LAS VEGAS (KXNT) – We’re in the heart of tax season with federal returns due on April 18, unless you ask for and receive an extension.

Every year, it seems bad guys are out to dupe you, and try to get your hard-earned refund, or even trick you into paying money that you don’t owe.

So the Internal Revenue Service has a summary of what the agency calls the “Dirty Dozen” of tax scams for 2017.

The annual list highlights various schemes that taxpayers may encounter throughout the year, many of which peak during tax-filing season. Taxpayers need to guard against ploys to steal their personal information, scam them out of money or talk them into engaging in questionable behavior with their taxes.

“We continue to work hard to protect taxpayers from identity theft and other scams,” said IRS Commissioner John Koskinen. “Taxpayers can and should stay alert to new schemes which seem to constantly evolve. We urge them to do all they can to avoid these pitfalls, whether old or new,” he said.

This is the third year the IRS has highlighted its Dirty Dozen list in separate releases over 12 business days. Taxpayers are encouraged to review the list on and be on the lookout for these con games.

In Nevada, IRS Criminal Investigation Las Vegas Field Office have worked many return preparer and identity theft cases.

Here is a brief recap of this year’s “Dirty Dozen” scams:


-Phishing: Taxpayers need to be on guard against fake emails or websites looking to steal personal information. The IRS will never initiate contact with taxpayers via email about a bill or refund.

-Phone Scam: Phone calls from criminals impersonating IRS agents remain an ongoing threat to taxpayers.

-Identity Theft: Crooks file fraudulent returns using someone else’s Social Security number.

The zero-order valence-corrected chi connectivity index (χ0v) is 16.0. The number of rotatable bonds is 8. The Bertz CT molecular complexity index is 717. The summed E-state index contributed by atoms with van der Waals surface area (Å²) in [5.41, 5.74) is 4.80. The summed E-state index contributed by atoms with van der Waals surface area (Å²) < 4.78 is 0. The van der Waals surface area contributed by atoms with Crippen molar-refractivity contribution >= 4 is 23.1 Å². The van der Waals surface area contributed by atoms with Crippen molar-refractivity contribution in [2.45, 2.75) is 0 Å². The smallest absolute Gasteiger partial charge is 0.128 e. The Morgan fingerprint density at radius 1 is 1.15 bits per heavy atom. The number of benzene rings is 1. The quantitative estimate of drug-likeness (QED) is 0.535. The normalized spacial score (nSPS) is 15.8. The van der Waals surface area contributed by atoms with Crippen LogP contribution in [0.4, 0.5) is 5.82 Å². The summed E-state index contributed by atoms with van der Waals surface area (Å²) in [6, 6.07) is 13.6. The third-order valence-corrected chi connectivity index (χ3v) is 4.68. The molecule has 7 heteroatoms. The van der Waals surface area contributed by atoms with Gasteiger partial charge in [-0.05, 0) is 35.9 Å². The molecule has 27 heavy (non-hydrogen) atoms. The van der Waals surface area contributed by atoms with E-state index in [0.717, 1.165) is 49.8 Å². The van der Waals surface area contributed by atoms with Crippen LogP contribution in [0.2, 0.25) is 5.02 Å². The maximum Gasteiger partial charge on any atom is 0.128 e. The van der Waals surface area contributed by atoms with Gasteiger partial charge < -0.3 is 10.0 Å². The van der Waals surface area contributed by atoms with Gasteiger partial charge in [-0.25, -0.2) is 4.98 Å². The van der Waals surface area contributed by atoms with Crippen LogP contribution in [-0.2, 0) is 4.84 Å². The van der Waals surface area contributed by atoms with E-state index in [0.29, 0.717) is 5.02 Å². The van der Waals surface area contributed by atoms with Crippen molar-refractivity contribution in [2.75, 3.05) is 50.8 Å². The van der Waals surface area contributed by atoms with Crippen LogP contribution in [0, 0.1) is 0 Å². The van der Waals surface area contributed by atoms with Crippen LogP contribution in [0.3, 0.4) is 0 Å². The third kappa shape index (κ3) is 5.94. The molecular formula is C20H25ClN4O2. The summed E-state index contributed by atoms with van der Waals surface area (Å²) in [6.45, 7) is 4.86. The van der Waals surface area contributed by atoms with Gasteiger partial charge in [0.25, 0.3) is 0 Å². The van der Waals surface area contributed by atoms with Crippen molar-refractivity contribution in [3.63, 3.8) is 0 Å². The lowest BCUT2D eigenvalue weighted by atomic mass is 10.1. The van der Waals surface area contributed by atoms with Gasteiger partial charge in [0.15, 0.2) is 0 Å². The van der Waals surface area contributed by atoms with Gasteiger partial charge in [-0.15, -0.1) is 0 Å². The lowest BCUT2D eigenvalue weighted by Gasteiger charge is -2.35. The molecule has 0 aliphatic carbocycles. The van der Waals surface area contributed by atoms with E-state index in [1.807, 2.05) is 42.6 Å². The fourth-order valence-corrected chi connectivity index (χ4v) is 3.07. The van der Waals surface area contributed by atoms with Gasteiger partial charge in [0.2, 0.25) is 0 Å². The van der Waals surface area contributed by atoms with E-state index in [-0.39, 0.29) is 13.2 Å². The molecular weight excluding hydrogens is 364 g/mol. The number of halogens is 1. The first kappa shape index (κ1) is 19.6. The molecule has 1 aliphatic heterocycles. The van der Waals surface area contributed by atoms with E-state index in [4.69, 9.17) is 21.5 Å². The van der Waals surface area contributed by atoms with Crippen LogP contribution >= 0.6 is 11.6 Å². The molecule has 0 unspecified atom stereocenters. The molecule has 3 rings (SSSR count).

-Return Preparer Fraud: This is where dishonest tax preparers set up shop each filing season to perpetrate refund fraud.

-Fake Charities: Be wary of charities with names similar to familiar or nationally known organizations.

-Inflated Refund Claims: Be concerned about anyone who ask taxpayers to sign a blank return, promise a big refund before even looking at their records or charges fees based on a percentage of the refund.

-Excessive Claims for Business Credits: Avoid improperly claiming the fuel tax credit, a tax benefit generally not available to most taxpayers.

-Falsely Padding Deductions on Returns: Think twice before overstating deductions such as charitable contributions and business expenses or improperly claiming credits such as the Earned Income Tax Credit.

-Falsifying Income to Claim Credit: Don’t invent income to erroneously qualify for tax credits.

-Abusive Tax Shelters: Never use abusive tax structures to avoid paying taxes.

-Frivolous Tax Arguments: Promoters of these schemes encourage taxpayers to make unreasonable and outlandish claims even though they have been repeatedly thrown out of court.

-Offshore Tax Avoidance: The recent string of successful enforcement actions against offshore tax cheats and the financial organizations that help them shows that it’s a bad bet to hide money and income offshore.




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